10. The man of knowledge must be able not only to love his enemies but also to hate his friends.

11. A casual stroll through the lunatic asylum shows that faith does not prove anything.

12. We often refuse to accept an idea merely because the way in which it has been expressed is unsympathetic to us.

13. No victor believes in chance.

14. Convictions are more dangerous foes of truth than lies.

15. Talking much about oneself can also be a means to conceal oneself.

16. It is not a lack of love, but a lack of friendship that makes unhappy marriages.

17. The essence of all beautiful art, all great art, is gratitude.

18. The future influences the present just as much as the past.

19. The most common lie is that which one tells himself; lying to others is relatively an exception.

20. I counsel you, my friends: Distrust all in whom the impulse to punish is powerful.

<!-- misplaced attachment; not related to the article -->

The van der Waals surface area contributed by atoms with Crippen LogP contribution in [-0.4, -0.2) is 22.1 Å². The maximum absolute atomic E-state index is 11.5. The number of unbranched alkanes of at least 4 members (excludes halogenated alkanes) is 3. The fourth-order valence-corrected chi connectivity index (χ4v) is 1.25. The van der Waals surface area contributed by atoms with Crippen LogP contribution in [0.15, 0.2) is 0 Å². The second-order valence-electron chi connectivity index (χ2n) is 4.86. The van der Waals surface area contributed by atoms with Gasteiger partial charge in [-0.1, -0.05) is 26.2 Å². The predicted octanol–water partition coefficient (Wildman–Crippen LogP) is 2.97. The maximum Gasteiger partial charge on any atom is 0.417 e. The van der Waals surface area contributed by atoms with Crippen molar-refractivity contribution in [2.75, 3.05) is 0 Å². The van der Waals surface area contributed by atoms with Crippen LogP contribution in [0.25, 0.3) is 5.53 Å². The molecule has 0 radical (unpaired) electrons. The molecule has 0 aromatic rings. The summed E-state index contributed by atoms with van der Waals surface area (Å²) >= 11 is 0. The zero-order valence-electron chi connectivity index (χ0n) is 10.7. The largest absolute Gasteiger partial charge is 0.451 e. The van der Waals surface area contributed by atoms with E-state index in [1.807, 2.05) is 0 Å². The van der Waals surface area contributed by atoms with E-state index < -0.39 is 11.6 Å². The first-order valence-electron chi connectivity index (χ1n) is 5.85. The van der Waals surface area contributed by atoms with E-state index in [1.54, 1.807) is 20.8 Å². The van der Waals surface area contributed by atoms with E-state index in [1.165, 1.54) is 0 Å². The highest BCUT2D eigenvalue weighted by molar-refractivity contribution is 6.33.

21. Rejoicing in our joy, not suffering over our suffering, is what makes someone a friend.

22. God is a thought who makes crooked all that is straight.

23. Success has always been a great liar.

24. Nothing on earth consumes a man more quickly than the passion of resentment.

25. What do you regard as most humane? To spare someone shame.

26. Whatever is done for love always occurs beyond good and evil.

27. When a hundred men stand together, each of them loses his mind and gets another one.

28. When one has a great deal to put into it a day has a hundred pockets.

29. Whoever despises himself nonetheless respects himself as one who despises.

30. All things are subject to interpretation. Whichever interpretation prevails at a given time is a function of power and not truth.

31. What is good? All that heightens the feeling of power, the will to power, power itself. What is bad? All that is born of weakness. What is happiness? The feeling that power is growing, that resistance is overcome.

32. Fear is the mother of morality.

33. A politician divides mankind into two classes: tools and enemies.